According to Lalka, an internal study by Subaru found that EyeSight, Subaru’s advanced driver-assist system, has had a significant impact on safety. Between 2010 and 2014 in Japan, Subaru vehicles equipped with EyeSight were involved in 80 per cent fewer front-to-rear crashes, 50 per cent fewer accidents involving pedestrians and 50 per cent fewer accidents overall than Subaru vehicles that were not equipped with EyeSight. “There are all kinds of savings related to that in terms of avoiding or minimizing crashes,” Lalka says.

EyeSight, which is designed to ensure that the driver is always in control of the vehicle, includes adaptive cruise control, pre-collision braking, pre-collision brake assist, pre-collision throttle management, lane-departure warning, lanesway warning and lane-keep function.

Lalka says if an SAT-equipped Subaru vehicle senses that a collision is imminent, it alerts the driver with an audio signal and a visual warning on the dashboard. The car prepares to brake by reducing throttle power and pre-charges the brakes to ensure that they will have maximum braking capacity when applied. If the driver still does not respond and a crash appears imminent, the vehicle will apply the brakes and, at certain speeds, stop the vehicle altogether.

Subaru finds that an increasing number of fleet buyers are becoming interested in the technology. “Number one, they are concerned about the safety of the people using the company vehicle. Number two, it can reduce the number and the severity of accidents, so that should lead to lower insurance premiums and less time missed from work if someone is involved in an accident. These things are just starting to be recognized,” Lalka says.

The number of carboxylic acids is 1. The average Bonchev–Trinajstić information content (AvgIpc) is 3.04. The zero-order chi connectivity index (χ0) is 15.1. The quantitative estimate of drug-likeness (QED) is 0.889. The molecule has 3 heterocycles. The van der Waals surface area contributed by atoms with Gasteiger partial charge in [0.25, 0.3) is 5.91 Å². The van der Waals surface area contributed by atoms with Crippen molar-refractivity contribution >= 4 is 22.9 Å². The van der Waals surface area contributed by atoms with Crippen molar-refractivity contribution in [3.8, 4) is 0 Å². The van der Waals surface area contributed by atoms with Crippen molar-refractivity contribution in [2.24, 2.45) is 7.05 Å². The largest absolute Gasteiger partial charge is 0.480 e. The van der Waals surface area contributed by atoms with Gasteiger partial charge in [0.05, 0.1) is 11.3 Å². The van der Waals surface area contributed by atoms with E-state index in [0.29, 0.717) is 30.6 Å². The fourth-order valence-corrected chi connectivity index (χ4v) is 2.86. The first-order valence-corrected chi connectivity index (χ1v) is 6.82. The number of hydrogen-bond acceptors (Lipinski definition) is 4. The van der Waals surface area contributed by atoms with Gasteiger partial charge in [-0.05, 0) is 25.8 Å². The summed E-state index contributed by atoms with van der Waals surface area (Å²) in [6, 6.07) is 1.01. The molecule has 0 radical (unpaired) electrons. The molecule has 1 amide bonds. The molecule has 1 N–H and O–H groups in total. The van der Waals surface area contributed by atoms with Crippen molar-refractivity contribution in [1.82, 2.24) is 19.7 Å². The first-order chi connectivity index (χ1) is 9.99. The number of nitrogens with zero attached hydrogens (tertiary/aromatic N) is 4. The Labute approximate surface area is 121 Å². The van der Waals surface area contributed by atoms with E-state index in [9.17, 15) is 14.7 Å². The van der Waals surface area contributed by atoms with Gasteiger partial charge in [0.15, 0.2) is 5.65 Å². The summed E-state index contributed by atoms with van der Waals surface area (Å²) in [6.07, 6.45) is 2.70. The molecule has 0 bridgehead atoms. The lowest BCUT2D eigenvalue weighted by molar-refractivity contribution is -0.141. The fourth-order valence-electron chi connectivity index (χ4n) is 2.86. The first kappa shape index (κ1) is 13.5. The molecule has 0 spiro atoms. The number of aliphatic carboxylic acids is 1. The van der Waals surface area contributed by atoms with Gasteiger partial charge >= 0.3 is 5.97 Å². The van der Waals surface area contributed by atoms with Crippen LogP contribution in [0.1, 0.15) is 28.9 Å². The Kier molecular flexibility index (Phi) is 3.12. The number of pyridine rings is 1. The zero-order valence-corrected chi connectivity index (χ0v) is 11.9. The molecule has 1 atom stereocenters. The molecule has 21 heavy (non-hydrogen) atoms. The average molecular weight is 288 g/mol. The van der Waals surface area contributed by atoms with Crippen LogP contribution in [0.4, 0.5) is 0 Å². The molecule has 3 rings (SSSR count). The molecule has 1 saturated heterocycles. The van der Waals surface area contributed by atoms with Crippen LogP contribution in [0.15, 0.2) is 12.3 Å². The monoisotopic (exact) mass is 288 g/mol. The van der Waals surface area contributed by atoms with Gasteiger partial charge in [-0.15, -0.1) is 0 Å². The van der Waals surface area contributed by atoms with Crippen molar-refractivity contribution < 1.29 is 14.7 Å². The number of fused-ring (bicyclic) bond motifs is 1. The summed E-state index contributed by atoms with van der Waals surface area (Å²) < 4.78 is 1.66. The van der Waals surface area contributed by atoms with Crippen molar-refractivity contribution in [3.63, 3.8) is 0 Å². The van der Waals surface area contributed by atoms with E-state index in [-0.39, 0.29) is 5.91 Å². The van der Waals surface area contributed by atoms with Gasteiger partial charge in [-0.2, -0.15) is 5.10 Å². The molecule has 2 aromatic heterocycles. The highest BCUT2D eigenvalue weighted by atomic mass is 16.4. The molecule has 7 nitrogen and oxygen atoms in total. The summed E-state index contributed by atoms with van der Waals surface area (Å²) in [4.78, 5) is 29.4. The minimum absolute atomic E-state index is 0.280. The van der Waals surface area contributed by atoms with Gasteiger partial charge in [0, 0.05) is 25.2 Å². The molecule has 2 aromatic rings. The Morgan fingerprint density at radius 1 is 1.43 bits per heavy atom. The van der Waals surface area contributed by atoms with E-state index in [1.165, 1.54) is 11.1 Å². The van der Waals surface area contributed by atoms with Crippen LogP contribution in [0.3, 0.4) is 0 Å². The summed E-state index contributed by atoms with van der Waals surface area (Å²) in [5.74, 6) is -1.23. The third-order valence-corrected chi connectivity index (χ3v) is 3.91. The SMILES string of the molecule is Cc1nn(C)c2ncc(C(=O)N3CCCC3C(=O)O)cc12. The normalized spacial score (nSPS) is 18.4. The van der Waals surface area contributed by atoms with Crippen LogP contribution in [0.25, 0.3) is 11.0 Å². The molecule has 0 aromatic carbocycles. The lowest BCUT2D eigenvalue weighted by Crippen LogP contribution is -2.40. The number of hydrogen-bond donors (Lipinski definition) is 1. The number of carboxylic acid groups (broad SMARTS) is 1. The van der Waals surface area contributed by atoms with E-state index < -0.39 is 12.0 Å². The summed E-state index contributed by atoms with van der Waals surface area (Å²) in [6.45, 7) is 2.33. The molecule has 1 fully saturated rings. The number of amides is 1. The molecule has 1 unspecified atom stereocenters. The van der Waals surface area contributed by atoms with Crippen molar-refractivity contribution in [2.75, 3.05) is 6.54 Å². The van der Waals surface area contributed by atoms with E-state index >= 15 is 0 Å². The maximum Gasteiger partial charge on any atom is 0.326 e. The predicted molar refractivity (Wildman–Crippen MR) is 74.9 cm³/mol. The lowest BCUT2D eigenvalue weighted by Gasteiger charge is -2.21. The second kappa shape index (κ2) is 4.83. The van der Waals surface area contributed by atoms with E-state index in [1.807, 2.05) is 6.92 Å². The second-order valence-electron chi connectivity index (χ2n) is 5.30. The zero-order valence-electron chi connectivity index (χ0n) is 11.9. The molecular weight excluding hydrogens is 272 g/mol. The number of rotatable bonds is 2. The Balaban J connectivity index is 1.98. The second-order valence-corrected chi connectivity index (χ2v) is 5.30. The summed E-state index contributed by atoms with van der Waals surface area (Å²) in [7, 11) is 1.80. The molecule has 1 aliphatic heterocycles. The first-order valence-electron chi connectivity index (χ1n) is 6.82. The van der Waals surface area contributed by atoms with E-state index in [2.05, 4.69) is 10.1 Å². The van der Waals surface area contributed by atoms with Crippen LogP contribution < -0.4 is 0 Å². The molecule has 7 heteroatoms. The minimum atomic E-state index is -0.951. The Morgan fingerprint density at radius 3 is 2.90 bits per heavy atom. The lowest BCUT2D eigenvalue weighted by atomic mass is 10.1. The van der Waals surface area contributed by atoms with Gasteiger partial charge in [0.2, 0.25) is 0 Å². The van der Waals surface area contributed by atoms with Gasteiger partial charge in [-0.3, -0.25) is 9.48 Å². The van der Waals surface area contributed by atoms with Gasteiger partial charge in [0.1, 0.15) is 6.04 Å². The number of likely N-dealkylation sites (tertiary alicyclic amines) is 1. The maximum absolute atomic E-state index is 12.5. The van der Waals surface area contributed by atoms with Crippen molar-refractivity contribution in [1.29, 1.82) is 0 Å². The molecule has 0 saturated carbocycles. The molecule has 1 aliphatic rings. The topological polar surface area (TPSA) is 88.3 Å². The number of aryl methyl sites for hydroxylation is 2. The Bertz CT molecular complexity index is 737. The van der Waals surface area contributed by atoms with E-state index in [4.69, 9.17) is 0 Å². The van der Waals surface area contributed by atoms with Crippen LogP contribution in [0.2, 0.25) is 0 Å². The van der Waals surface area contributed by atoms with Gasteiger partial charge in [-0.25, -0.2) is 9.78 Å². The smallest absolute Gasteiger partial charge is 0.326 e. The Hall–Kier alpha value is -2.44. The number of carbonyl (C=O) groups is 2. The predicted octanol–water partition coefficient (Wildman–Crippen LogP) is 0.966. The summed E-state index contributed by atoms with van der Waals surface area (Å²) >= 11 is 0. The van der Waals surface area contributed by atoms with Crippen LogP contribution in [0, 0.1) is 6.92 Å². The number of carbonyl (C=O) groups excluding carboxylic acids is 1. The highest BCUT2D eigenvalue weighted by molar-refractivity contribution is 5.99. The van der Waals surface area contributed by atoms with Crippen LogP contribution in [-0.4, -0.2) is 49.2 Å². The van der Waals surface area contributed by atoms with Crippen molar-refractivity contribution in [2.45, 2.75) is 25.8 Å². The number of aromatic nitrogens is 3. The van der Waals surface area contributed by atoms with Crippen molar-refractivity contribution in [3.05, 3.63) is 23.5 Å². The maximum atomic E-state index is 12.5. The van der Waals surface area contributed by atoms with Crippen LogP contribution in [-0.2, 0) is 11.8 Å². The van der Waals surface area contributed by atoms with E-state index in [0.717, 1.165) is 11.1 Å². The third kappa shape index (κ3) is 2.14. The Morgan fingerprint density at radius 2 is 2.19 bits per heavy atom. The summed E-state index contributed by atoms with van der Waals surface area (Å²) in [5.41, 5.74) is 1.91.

HUMAN CARGO

Bus fleet operators consider SAT, like braking systems and stability control in buses, to be big improvements, according to Doug Switzer, president and chief executive officer of the Ontario Motor Coach Association in Toronto. Switzer says employers in his industry recognize the human and financial costs of road accidents.

“Nobody wants to have their equipment in an accident, particularly in the coach industry where cargo is, if you will, human beings,” he says. “Anything you can do to avoid that is good.”

Most coach operators look at the cost of an accident as far exceeding the cost of many of the technologies, with SAT becoming increasingly standard in coaches, Switzer says. He adds that technology in general has made roads a lot safer in the past few decades, with the number of fatalities about half of that in the 1970s, even though there are more vehicles on the roads today.

Picard notes that the Freightliner Inspiration Truck became the first licenced, semi-autonomous commercial truck to operate on a public highway down south when it hit the road in Nevada last May. “It has obviously shown some good results, and I think it is the way of the future.”

As the technology improves, Picard believes that it will allow drivers to focus on other responsibilities, such as load and trip management and bringing efficiencies to their routes — all of which will be a boon to the industry. It could even help ease the current shortage of truck drivers by allowing workers with other skill sets to be in charge of trucks.

But he cautions that trucking firms are often set in their ways and may be slow to adopt SAT. As well, buying trucks equipped with such technology may not be affordable for small trucking firms that would rather put their money into driver training.

As with all things new, it takes time to assuage concerns that the market has towards technological innovations. Subaru’s SAT system was initially misunderstood by some people who feared that it would take control of the car.